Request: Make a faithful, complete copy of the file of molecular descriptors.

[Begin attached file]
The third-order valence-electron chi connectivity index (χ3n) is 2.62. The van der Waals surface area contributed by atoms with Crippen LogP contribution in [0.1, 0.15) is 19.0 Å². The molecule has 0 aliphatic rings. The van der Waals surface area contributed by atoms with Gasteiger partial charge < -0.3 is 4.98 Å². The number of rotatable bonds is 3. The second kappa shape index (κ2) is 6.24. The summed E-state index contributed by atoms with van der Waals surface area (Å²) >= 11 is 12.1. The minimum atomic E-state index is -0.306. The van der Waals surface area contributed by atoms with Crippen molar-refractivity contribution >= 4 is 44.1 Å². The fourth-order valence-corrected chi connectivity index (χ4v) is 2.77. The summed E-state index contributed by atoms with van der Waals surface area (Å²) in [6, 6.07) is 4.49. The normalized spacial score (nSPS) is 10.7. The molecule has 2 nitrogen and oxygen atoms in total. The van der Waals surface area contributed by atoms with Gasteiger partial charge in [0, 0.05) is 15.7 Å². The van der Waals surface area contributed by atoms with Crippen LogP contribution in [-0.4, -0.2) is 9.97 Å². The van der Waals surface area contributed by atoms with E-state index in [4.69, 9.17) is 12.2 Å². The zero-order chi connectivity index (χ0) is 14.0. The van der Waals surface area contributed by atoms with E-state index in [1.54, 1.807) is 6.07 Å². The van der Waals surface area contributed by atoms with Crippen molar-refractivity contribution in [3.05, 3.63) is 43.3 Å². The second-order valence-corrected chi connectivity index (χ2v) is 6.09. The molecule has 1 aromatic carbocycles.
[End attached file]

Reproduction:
The third-order valence-electron chi connectivity index (χ3n) is 2.62. The van der Waals surface area contributed by atoms with Crippen LogP contribution in [0.1, 0.15) is 19.0 Å². The molecule has 0 aliphatic rings. The van der Waals surface area contributed by atoms with Gasteiger partial charge < -0.3 is 4.98 Å². The number of rotatable bonds is 3. The second kappa shape index (κ2) is 6.24. The summed E-state index contributed by atoms with van der Waals surface area (Å²) >= 11 is 12.1. The minimum atomic E-state index is -0.306. The van der Waals surface area contributed by atoms with Crippen molar-refractivity contribution >= 4 is 44.1 Å². The fourth-order valence-corrected chi connectivity index (χ4v) is 2.77. The summed E-state index contributed by atoms with van der Waals surface area (Å²) in [6, 6.07) is 4.49. The normalized spacial score (nSPS) is 10.7. The molecule has 2 nitrogen and oxygen atoms in total. The van der Waals surface area contributed by atoms with Gasteiger partial charge in [0, 0.05) is 15.7 Å². The van der Waals surface area contributed by atoms with Crippen LogP contribution in [-0.4, -0.2) is 9.97 Å². The van der Waals surface area contributed by atoms with E-state index in [4.69, 9.17) is 12.2 Å². The zero-order chi connectivity index (χ0) is 14.0. The van der Waals surface area contributed by atoms with E-state index in [1.54, 1.807) is 6.07 Å². The van der Waals surface area contributed by atoms with Crippen molar-refractivity contribution in [3.05, 3.63) is 43.3 Å². The second-order valence-corrected chi connectivity index (χ2v) is 6.09. The molecule has 1 aromatic carbocycles.